Positive Music Place

Posts Tagged ‘live performances’

Escape artists

Posted by dlockeretz on May 19, 2015

Note: this is a simulblog, appearing both on “D-Theory” and “Positive Music Place.”

When one of my friends posted her concerns that the internet would spoil the finale of “Mad Men” before she had a chance to watch it, I reassured her in my typically smart-ass manner: “Already saw it. Vader is Luke’s father.”

My knowledge of “Mad Men” consists of having watched about 10 minutes of it and listening to people praise it. The show has helped me see that just because something is popular, that doesn’t make it bad. I get the show’s appeal: timeless themes of pride undone by a tragic flaw set against a glamorous ’60s backdrop is a winning combination. I’ve realized that the problem is not Don Draper; it’s another “D”. My tastes in TV are escapist (see D-Theory posts #44 and #84 for more info). Thus, if I don’t want to be judged for favoring lighter entertainment when it comes to the tube, I shouldn’t judge those who prefer Adele to Mahler.

A few days ago I was listening to a popular country song that was the requested first dance at a wedding where I was performing with the 40-Oz. Band. Overhearing it, my wife gave me a look that needed no explanation. All I could do was tell her, “Not everyone wants to be challenged on their wedding day.” Similarly, not everyone wants to be challenged after a long day at the office.

Like all creative professionals, us musicians put so much work and heart into what we do that when someone doesn’t notice, it’s a hard pill to swallow. We shake our heads when people download Nicki Minaj tracks by the millions while our heart-felt oeuvre, honed by the light of a midnight lamp, is met with indifference at Open Mic night.

Yet we ignore, too: whether it’s by eating fast food instead of going to the farmer’s market; by reading “Twilight” instead of Shakespeare or by watching “The League” and “Shipping Wars” instead of “Mad Man.” That doesn’t make us bad people; everyone needs convenience and escapes now and then. Most dieticians agree that you can’t expect yourself to eat perfectly 24/7. Play for the people who want the challenge, don’t let the ones who don’t bring you down and step outside your own comfort zone now and then. You may pleasantly surprise a writer, chef, candle maker or photographer who assumed you were just looking for an escape.


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Revisiting an old favorite: Rondo a la Zingarese by Brahms

Posted by dlockeretz on June 21, 2011

If I were to make a list of classical music to help convert non-fans to the literature, Johannes Brahms’s G-minor piano quartet, opus 25, would certainly rank high.   But while many “music appreciation” class staples often get tired after repeated listening (this is a positive music blog, so I’ll refrain from mentioning Pachelbel’s canon or Vivaldi’s “Four Seasons”), Brahms’s quartet sounds as good to me watching a performance on Youtube now as it did listening to it on vinyl twenty years ago.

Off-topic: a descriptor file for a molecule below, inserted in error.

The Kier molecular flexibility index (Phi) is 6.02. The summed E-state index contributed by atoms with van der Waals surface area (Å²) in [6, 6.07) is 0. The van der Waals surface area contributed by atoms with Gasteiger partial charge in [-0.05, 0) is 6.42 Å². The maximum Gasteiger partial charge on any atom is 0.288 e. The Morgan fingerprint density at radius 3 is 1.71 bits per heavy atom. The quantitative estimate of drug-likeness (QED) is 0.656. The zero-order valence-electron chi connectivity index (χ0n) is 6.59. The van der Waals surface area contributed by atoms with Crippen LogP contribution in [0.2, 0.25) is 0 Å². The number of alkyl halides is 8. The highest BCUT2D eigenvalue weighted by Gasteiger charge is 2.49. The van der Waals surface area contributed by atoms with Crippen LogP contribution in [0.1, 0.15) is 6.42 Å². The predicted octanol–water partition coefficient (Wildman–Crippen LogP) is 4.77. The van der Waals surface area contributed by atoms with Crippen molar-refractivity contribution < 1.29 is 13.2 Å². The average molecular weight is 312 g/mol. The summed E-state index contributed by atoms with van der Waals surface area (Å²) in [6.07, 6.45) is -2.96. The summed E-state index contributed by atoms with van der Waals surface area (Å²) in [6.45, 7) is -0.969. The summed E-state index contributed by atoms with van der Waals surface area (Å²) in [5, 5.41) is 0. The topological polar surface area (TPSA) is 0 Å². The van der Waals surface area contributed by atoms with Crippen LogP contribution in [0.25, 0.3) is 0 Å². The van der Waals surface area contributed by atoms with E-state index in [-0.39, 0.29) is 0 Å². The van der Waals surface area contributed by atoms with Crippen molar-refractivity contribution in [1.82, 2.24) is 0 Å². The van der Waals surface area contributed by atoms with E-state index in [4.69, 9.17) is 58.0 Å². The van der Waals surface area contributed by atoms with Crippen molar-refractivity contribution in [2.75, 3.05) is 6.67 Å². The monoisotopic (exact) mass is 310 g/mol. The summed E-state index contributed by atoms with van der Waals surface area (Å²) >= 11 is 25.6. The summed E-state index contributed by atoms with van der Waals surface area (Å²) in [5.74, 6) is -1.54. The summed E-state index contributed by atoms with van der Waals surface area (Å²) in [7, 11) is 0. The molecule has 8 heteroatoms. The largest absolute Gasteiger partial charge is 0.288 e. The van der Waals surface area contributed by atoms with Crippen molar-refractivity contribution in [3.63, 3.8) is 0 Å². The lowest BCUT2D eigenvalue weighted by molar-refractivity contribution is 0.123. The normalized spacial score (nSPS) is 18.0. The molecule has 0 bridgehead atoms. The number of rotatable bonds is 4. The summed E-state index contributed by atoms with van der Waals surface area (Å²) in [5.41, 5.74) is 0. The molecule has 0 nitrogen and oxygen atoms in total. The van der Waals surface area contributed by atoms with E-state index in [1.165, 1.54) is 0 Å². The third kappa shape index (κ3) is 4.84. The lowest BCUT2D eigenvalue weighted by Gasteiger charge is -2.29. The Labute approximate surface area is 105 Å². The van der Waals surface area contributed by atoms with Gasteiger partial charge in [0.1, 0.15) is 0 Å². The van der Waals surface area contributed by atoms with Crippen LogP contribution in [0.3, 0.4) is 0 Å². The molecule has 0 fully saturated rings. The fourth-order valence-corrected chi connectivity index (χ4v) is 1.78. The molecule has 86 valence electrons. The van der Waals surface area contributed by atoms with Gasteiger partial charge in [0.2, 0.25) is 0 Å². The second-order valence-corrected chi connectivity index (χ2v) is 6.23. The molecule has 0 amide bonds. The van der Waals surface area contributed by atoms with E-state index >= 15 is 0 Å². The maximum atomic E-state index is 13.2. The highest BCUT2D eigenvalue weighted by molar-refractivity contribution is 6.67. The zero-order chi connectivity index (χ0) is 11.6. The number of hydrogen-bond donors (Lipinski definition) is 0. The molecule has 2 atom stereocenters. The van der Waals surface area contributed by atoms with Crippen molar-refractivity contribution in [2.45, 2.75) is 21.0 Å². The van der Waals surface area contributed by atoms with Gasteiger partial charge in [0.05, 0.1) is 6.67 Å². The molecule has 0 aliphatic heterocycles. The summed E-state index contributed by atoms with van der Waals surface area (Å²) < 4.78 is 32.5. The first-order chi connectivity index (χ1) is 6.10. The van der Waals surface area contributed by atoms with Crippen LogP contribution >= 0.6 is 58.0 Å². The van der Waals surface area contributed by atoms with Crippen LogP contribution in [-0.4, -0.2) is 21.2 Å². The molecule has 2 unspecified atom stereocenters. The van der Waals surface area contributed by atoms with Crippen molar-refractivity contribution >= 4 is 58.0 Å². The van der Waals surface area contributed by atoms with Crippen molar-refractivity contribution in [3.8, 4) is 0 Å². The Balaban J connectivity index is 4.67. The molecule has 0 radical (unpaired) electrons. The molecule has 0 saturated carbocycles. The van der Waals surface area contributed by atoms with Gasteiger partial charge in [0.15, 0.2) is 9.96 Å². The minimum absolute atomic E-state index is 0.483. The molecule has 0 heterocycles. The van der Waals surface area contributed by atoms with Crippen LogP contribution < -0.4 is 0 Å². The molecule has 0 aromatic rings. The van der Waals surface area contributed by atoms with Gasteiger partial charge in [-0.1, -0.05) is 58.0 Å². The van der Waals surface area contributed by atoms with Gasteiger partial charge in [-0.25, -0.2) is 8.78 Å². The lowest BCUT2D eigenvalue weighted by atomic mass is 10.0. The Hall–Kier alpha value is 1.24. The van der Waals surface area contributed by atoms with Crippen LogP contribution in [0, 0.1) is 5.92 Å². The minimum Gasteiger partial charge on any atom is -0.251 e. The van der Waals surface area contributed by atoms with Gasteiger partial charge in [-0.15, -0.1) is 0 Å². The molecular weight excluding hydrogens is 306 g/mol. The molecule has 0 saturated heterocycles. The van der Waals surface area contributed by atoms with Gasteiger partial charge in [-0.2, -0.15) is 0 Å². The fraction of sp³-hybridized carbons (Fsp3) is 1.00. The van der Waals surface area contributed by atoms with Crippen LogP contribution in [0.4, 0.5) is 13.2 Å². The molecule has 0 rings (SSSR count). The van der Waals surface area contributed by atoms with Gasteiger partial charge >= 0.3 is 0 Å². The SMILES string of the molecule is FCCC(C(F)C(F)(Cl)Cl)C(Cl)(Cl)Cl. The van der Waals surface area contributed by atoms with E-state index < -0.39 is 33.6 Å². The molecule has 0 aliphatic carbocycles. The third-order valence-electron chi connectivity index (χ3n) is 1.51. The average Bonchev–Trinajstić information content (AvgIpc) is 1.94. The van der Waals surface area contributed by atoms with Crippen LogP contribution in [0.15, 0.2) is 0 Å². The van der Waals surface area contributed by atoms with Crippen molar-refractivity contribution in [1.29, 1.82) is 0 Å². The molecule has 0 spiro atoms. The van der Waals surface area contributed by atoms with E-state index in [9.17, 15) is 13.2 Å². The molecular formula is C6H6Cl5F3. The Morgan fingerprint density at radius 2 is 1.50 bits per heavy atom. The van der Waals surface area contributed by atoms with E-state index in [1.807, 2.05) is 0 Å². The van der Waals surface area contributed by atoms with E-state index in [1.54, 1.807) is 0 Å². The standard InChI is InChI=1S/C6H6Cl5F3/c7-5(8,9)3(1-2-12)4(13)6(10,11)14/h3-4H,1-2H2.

The whole work is great, but the last movement, the “Rondo a la Zingarese”, is the high point.  Whenever possible, I always like to listen to classical music in its entirety (the first four notes of Beethoven’s Fifth are great, but there’s another half hour, too.)  However, when time is short and I don’t have 94 minutes for Mahler’s third symphony but still want to get my classical music fix, the greatest former whore-house pianist in musical history does the trick.

Brahms originally planned to write the piece as a string quintet, and reworked into the piano quartet format, with piano, cello, viola and violin.  He later arranged it for four-hand piano.  Arnold Schoenberg made a famous transcription for full orchestra, particularly effective in the final movement, where the percussion instruments bring out the music’s ethnic flavor.

The term “rondo” refers to a musical form in which a main musical theme alternates with other melodies.  Here, the main theme is a forceful one (especially in the orchestral version), broken up by contrasting sections.  A stately melody provides nice balance.  A mournful viola and cello theme seems to recall the image of a strolling minstrel, or perhaps a musician at an upscale French restaurant.  The recurrence of the main motif ties things together, building to a climatic moment when the piano executes a cascade of descending arpeggios.

Following this, the instruments regroup, quietly, but quickly building to a decisive final statement of the main theme.  The last fifteen seconds are as furious and energetic as anything in classical music – or perhaps almost any genre.  Whether you’re a veteran of symphonic halls or a complete rookie, the ending of this work is jaw-dropping.

I’ve always had the belief that while certain trends and styles may come and go, great music always does stand the test of time.  Long after most of the people responsible the songs dominating today’s charts, the masterpieces of classical music–just like their counterparts in jazz, rock, blues and other genres–will endure.  For me–and many others–the G minor piano quartet of Brahms will always be there.

To see a performance of the original quartet, click here.  For the orchestral version, click here.

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